The restaurant’s location, on Sunset Boulevard smack in the middle of Hollywood, is positioned in such a way so that the sunlight in the early evening glares white and then reddens to a deep blaze, silhouetting the row of palm trees stretching west. If you come at the right time of day, even the sun itself seems complicit in making this an iconic Los Angeles experience, that white light luminescence blinding you like it does nowhere else in the world. When you step through the doors of the 1920s building, you’re greeted at first by what looks like an old-fashioned butcher counter, the glass case stocked with some of the highest quality meat, much of it sourced from Blackmore, the Australian beef producer considered among the best in the world. (Blackmore was not available in the U.S. until now; Stone became an importer in order to get his hands on the product.) Beyond the butcher counter and host stand, the grand sweep of the room becomes apparent. Two massive art-deco-style crystal chandeliers hang from the impossibly high ceilings, and the green velvet banquettes, dark wood and coppery accents give the place a classic glamour that’s at once restrained and over-the-top.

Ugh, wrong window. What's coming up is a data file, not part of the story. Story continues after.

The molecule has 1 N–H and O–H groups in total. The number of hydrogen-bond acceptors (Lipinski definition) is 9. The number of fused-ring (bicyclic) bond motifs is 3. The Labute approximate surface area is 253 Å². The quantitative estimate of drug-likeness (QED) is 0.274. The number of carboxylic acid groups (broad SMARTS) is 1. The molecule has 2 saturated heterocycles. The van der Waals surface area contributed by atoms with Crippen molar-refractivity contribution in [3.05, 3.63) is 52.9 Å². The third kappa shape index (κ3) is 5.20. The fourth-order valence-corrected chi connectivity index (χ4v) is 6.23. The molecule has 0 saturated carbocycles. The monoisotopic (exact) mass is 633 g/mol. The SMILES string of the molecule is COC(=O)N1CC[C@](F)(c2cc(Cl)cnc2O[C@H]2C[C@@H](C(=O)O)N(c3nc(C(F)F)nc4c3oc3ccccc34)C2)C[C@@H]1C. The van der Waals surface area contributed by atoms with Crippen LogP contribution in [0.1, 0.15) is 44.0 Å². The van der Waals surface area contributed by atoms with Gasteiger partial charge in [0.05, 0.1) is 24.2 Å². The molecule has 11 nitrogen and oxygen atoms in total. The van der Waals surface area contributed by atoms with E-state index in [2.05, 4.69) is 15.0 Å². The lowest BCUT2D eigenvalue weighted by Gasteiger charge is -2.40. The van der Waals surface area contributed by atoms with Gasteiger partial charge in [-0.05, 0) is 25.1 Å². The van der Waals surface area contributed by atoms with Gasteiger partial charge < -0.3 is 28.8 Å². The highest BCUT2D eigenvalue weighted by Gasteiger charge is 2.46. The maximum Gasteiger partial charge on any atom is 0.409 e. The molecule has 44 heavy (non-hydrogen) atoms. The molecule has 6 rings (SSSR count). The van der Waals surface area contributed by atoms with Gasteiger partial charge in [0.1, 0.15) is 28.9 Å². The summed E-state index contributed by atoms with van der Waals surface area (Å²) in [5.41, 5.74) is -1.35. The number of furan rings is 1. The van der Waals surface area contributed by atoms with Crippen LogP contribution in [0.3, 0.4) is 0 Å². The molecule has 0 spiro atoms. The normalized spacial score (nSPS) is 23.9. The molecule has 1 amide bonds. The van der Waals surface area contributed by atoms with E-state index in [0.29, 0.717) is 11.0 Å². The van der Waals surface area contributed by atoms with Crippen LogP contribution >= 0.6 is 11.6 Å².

Like Maude, Gwen delivers a tasting menu, though the format is very different. Where Maude trades in delicate luxury, Stone’s rallying cry here is “primitive elegance.” This is more like an insanely over-the-top picnic than a formal meal. Courses come in great flurries of dishes, all served on little plates that spread across your table like puzzle pieces. (General manager Ben Avrim joked to me one evening, as he delicately made room for more and more plates on the table, that he’d be very good at playing Tetris once his time at Gwen was done.) First there’s charcuterie, then a whirlwind of salads, then a pasta course, then a meat course accompanied by a medley of sides. You will see easily 20 or more dishes cross your table by the end of the evening.